Now, I don’t know what college kid would think to take a peak under vent plates to see how the duct work looks – but I wish I had been that college kid. One day, walking past the giant freezer of an entrance way, I noticed some cool air coming from the vent of our living room. I checked the thermometer and it was set to 73 degrees, which meant that warm air should’ve been coming from the vent.

After removing the vent plate, I realized why our living room was unbearably cold. The duct work was atrocious. It looked like a child had installed it. Every corner was gaping and allowing cool air from the crawl space to enter our apartment. The same substandard duct-work followed with our other vents as well.


I can’t begin to tell you how many cookies fell victim to the uncontrollable temperatures of our oven. I cooked a pan of enchiladas in under five minutes at 175 degrees. There is something wrong with that. Not only were we wasting money on burnt food, but on pouring energy into the game of “what’s the real temperature?”

I can only assume that our refrigerator, clothes washer and drier, and dishwasher were energy-glutens as well. Not only were they hideous in appearance, but hideous for our energy bill.


A huge perk to renting an apartment and house is that your leasing office is supposed to take care of you. That means no mowing your lawn, keeping track of common house upkeep, and when something is broke – they fix it!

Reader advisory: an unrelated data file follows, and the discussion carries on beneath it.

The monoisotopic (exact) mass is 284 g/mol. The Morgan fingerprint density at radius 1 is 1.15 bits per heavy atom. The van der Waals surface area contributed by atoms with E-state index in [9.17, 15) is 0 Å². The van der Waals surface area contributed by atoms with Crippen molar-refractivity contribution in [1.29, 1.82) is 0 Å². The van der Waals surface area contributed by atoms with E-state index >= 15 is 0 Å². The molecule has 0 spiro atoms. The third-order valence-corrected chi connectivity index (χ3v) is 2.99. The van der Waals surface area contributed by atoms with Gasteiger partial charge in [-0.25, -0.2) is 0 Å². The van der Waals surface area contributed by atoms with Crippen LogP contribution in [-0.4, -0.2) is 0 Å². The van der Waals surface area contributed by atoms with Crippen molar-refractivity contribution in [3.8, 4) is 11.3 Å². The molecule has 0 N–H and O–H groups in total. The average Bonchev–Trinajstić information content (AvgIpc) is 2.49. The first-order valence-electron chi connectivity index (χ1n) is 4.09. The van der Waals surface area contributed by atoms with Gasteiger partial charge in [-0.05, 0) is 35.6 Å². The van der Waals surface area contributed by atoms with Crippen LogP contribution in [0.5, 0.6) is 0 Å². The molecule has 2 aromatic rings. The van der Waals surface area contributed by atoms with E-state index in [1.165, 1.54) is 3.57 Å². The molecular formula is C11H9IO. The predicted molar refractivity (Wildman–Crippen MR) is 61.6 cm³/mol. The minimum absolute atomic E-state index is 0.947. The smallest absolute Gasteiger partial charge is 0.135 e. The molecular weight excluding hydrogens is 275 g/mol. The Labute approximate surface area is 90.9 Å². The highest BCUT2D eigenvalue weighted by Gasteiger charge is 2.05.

Then again, you must check on these things first. How often are they changing your air filter (and refrigerator water filter if your fridge dispenses water and/or ice)? What’s the protocol for maintenance issues? How frequently are vents cleaned? Etc.


The key to being happy with your decision is to make sure your home meets your big requirements, as well as the things that will ultimately cost you.

“Buyers tend to be romanced by pretty and clean, but you’re not buying pretty and clean,” says Alison Rogers, a real estate agent at DG Neary Realty in New York City and the author of Diary of a Real Estate Rookie. If you’ll need more phone and cable jacks or updated wiring for your home office, know that they can add hundreds of dollars to your move-in costs. “If you buy a house that’s very pretty but has entirely old windows,” Rogers says, “you may have to replace 30 windows at $200 a window or more.”


  • Feel around the frame of exterior doors and windows for air leaking in.
  • Check duct just below air vents for a good idea of possible problems with poor duct-work.
  • Make sure that your appliances are energy star and check their energy guides.
  • Be aware of water and sewage costs for the area.
  • Make sure that air filters and refrigerator filters are being changed on a regular basis (every six months for air filters and every 3-6 months for water filters). Changing your air filter improves indoor air quality and your ac unit doesn’t have to work as hard, meaning it’s using less energy. The same goes with water filters.
  • Check around the base of doors and walls for signs of water leakage.
  • Ask for a year’s worth of energy bill costs from the previous tenant or owner or owners of surrounding homes.
  • If your home has an attic or crawl space, make sure these are well insulated.

Here’s a great list to print off and take with you when looking for a place to call home.

Happy home hunting!